16. World Economic Forum (2011) The Global Gender Gap Report 2011, available at http://www3.weforum.org/docs/WEF_GenderGap_Report_2011.pdf, accessed 2 March 2012 p.1
  17. Reference 5, p.518
  18. Reference 5, p.518
  19. Reference 5, pp.522, 523
  20. Reference 5, p.522
  21. United Nations Population Division / DESA (2008) World Marriage Data. Available to download at http://www.un.org/esa/population/publications/WMD2008/Main.html (accessed 11 October 2010).
  22. Reference 21; Rashad, Hoda, Magued Osman, and Farzaneh Roudi-Fahimi (2005), Marriage in the Arab World, PRB (Population Reference Bureau), Washington DC. Available at http://www.prb.org/pdf05/MarriageInArabWorld_Eng.pdf (accessed 3 March 2011), p.2
  23. Rashad, Hoda, Magued Osman, and Farzaneh Roudi-Fahimi (2005), Marriage in the Arab World, PRB (Population Reference Bureau), Washington DC. Available at http://www.prb.org/pdf05/MarriageInArabWorld_Eng.pdf (accessed 3 March 2011), p.4
  24. Reference 5, p.524
  25. Reference 5, p.524
  26. Reference 5, p.524
  27. See Reference 5, p.521 for a specific example.
  28. Reference 5, p.525
  29. United Nations Economic and Social Council (ECOSOC) (2003) ‘INTEGRATION OF THE HUMAN RIGHTS OF WOMEN AND THE GENDER PERSPECTIVE VIOLENCE AGAINST WOMEN Report of the Special Rapporteur on violence against women, its causes and consequences, Ms. Radhika Coomaraswamy, submitted in accordance with Commission on Human Rights resolution 2002/52 Addendum 1 International, regional and national developments in the area of violence against women 1994-2003’, E/CN.4/2003/75/Add.1, ECOSOC, New York , p.159; Reference 5, p.524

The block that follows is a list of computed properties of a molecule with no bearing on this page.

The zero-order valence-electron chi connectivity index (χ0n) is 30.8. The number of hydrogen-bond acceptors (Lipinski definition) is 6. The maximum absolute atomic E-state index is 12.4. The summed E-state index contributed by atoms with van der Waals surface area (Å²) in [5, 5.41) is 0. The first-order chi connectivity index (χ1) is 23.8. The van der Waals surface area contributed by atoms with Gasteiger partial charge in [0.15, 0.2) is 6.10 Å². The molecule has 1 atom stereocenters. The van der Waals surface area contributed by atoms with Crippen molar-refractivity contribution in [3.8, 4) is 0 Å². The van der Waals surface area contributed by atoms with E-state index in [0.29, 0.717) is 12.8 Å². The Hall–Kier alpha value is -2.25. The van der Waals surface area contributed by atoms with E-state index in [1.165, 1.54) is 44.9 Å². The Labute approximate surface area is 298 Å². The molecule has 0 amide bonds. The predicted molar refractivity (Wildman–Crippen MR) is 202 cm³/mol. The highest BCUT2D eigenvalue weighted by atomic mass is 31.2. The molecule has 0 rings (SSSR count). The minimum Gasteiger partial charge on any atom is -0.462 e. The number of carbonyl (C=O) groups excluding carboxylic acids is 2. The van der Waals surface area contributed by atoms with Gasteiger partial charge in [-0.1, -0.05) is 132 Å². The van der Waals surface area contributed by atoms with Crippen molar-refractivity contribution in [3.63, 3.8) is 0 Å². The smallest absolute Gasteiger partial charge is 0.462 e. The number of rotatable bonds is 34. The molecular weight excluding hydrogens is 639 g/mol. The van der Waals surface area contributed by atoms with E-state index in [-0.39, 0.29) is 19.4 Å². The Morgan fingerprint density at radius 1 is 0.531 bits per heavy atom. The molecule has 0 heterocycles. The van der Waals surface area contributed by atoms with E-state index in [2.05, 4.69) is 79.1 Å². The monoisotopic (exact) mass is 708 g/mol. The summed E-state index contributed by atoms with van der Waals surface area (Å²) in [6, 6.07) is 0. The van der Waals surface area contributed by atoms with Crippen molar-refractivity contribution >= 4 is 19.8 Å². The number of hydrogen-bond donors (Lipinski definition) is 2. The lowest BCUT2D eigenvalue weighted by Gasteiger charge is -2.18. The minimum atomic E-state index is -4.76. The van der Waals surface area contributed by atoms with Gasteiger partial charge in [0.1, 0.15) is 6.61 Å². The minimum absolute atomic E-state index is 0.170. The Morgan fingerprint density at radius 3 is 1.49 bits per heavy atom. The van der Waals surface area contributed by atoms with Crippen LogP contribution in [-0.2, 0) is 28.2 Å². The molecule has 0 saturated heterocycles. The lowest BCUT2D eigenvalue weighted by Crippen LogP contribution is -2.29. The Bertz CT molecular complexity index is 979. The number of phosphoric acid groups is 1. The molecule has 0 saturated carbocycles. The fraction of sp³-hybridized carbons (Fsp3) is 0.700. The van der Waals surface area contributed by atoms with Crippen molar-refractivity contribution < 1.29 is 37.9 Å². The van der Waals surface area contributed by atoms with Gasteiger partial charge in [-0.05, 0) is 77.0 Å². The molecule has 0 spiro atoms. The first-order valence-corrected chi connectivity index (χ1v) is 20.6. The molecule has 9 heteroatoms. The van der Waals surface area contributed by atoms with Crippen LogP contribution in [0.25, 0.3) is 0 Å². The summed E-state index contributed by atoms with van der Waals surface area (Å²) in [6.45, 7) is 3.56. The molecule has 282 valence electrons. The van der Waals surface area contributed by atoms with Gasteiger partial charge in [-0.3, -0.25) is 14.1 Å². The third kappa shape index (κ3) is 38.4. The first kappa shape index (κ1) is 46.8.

30. Al Baik (2005) ‘Polygamy a Major Cause of Divorce: Study’, Khaleej Times, www.khaleejtimes.com (accessed 14 March 2011)
  31. Reference 5, pp.523-524
  32. Uhlman, K. (2004) ‘Overview of Shari’a and Prevalent Customs in Islamic Societies: Divorce and Child Custody’, Expert Law, http://www.expertlaw.com/library/family_law/islamic_custody.html (accessed 3 March 2011)
  33. Reference 5, p.524
  34. Reference 5, p.525
  35. Reference 5, p.524
  36. Reference 5, p.524
  37. Reference 5, p.519
  38. United Nations Economic and Social Council (ECOSOC) (2003) ‘INTEGRATION OF THE HUMAN RIGHTS OF WOMEN AND THE GENDER PERSPECTIVE VIOLENCE AGAINST WOMEN Report of the Special Rapporteur on violence against women, its causes and consequences, Ms. Radhika Coomaraswamy, submitted in accordance with Commission on Human Rights resolution 2002/52 Addendum 1 International, regional and national developments in the area of violence against women 1994-2003’, E/CN.4/2003/75/Add.1, ECOSOC, New York , p.160
  39. The United Nations Human Settlements Programme (UN-HABITAT) (2005) ‘Islam, land & property research series’, Paper 6: Islamic inheritance laws and systems, Nairobi, Kenya. Available at www.unhabitat.org/downloads/docs/3546_3490_ILP%206.doc (accessed 10 February 2011) , p.11
  40. Reference 39, p.11
  41. Reference 39, p.11
  42. Reference 39, p.11
  43. US Department of State (2010) ‘2009 Country Reports on Human Rights: United Arab Emirates’, http://www.state.gov/g/drl/rls/hrrpt/2009/nea/136082.htm (accessed 15 March 2011)
  44. US Department of State (2007), ‘Country Reports on Human Rights Practices: United Arab Emirates’, http://www.state.gov/g/drl/rls/hrrpt/2007/100608.htm (accessed 14 March 2011)
  45. Reference 43; Reference 5, p.526
  46. Reference 5, p.520
  47. Reference 5, p.526
  48. Reference 5, p.526
  49. Reference 43
  50. Amnesty International (2010) Amnesty International Report 2009, State of the World’s Human Rights, London: Amnesty International. http://thereport.amnesty.org/sites/default/files/AIR2010_EN.pdf (accessed 8 November 2010), p.339; Reference 5, p.526
  51. Reference 5, p.526
  52. Reference 5, p.526
  53. REFERENCE 38, p.160; Reference 5, p.526
  54. Reference 5, p.537
  55. Reference 43
  56. Reference 43
  57. Reference 43
  58. Reference 8; Reference 5, p.525
  59. Reference 8
  60. Reference 38, p.160
  61. Reference 8
  62. Reference 5, p.525
  63. Reference 5, p.525
  64. Reference 5, p.525